The daring fiction and nonfiction of Luiselli, a New York–based, Mexican-born writer, combine literary brilliance, empathetic politics, and a dazzling imagination. She has the intellectual firepower to be her generation’s Susan Sontag (whose interest in collection, documentation, and memory Luiselli references) but possesses an even wider, more global sensibility. In her novel Lost Children Archive, Luiselli conjures a couple with two young children, aged ten and five, on a long road trip from New York to the southwestern United States in search of the grave of the Apache leader Geronimo. The novel’s “lost children” include the last Apaches as well as today’s desperate young migrants from Central America. Eventually (spoiler alert), the couple’s two children go missing. Luiselli envisions the Southwest as desolate and haunted by genocide, a xenophobic wasteland occupied by a brutal border patrol. The loving interplay between the two children lightens the brooding atmosphere. Miraculously, the children never quarrel during long hours of driving, instead amusing themselves with songs, word games, and fantasies. In Luiselli’s deft hands, children are our shame and our redemption.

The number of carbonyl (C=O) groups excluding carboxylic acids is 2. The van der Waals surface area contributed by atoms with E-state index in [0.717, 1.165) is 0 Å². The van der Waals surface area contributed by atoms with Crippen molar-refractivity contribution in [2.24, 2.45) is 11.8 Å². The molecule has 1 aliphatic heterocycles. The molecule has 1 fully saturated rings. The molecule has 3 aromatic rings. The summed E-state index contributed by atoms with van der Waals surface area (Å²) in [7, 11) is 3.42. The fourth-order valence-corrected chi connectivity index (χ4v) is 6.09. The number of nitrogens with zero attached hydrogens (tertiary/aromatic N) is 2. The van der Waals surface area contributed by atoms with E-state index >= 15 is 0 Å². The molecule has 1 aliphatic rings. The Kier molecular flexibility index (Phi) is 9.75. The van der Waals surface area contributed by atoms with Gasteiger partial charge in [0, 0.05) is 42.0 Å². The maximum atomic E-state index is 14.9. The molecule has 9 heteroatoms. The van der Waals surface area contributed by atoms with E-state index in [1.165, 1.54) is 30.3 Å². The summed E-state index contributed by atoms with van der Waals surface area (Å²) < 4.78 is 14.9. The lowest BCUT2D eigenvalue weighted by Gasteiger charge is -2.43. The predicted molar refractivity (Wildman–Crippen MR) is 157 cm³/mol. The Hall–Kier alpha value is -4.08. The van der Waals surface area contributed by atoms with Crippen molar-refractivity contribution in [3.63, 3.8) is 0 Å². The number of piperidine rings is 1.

In This Review
In This Review
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